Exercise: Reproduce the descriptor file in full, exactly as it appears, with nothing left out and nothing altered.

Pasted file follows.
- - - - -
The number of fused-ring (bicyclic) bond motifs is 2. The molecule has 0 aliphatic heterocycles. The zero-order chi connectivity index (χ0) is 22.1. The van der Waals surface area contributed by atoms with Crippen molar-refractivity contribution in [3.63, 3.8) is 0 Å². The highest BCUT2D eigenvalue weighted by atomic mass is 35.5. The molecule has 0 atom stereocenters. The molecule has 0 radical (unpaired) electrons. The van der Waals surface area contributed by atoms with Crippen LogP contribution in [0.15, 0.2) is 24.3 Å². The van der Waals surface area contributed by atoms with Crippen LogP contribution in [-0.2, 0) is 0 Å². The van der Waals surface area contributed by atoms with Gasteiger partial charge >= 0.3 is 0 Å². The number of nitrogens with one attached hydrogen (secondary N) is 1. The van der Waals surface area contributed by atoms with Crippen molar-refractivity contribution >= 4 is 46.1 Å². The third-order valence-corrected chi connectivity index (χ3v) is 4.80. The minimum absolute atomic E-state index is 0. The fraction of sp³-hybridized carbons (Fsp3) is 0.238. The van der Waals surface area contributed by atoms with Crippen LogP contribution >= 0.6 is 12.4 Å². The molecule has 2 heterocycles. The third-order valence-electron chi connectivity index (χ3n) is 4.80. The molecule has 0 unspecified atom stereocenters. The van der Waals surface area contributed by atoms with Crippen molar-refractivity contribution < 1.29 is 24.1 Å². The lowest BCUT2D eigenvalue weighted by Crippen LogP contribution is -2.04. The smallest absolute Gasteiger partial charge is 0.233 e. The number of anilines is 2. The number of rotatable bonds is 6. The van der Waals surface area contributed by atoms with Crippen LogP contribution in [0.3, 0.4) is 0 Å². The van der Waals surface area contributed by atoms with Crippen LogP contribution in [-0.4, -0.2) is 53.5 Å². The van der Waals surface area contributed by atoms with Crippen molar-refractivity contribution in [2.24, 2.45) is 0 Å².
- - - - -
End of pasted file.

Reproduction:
The number of fused-ring (bicyclic) bond motifs is 2. The molecule has 0 aliphatic heterocycles. The zero-order chi connectivity index (χ0) is 22.1. The van der Waals surface area contributed by atoms with Crippen molar-refractivity contribution in [3.63, 3.8) is 0 Å². The highest BCUT2D eigenvalue weighted by atomic mass is 35.5. The molecule has 0 atom stereocenters. The molecule has 0 radical (unpaired) electrons. The van der Waals surface area contributed by atoms with Crippen LogP contribution in [0.15, 0.2) is 24.3 Å². The van der Waals surface area contributed by atoms with Crippen LogP contribution in [-0.2, 0) is 0 Å². The van der Waals surface area contributed by atoms with Gasteiger partial charge >= 0.3 is 0 Å². The number of nitrogens with one attached hydrogen (secondary N) is 1. The van der Waals surface area contributed by atoms with Crippen molar-refractivity contribution >= 4 is 46.1 Å². The third-order valence-corrected chi connectivity index (χ3v) is 4.80. The minimum absolute atomic E-state index is 0. The fraction of sp³-hybridized carbons (Fsp3) is 0.238. The van der Waals surface area contributed by atoms with Crippen LogP contribution >= 0.6 is 12.4 Å². The molecule has 2 heterocycles. The third-order valence-electron chi connectivity index (χ3n) is 4.80. The molecule has 0 unspecified atom stereocenters. The van der Waals surface area contributed by atoms with Crippen molar-refractivity contribution < 1.29 is 24.1 Å². The lowest BCUT2D eigenvalue weighted by Crippen LogP contribution is -2.04. The smallest absolute Gasteiger partial charge is 0.233 e. The number of anilines is 2. The number of rotatable bonds is 6. The van der Waals surface area contributed by atoms with Crippen LogP contribution in [0.3, 0.4) is 0 Å². The van der Waals surface area contributed by atoms with Crippen LogP contribution in [-0.4, -0.2) is 53.5 Å². The van der Waals surface area contributed by atoms with Crippen molar-refractivity contribution in [2.24, 2.45) is 0 Å².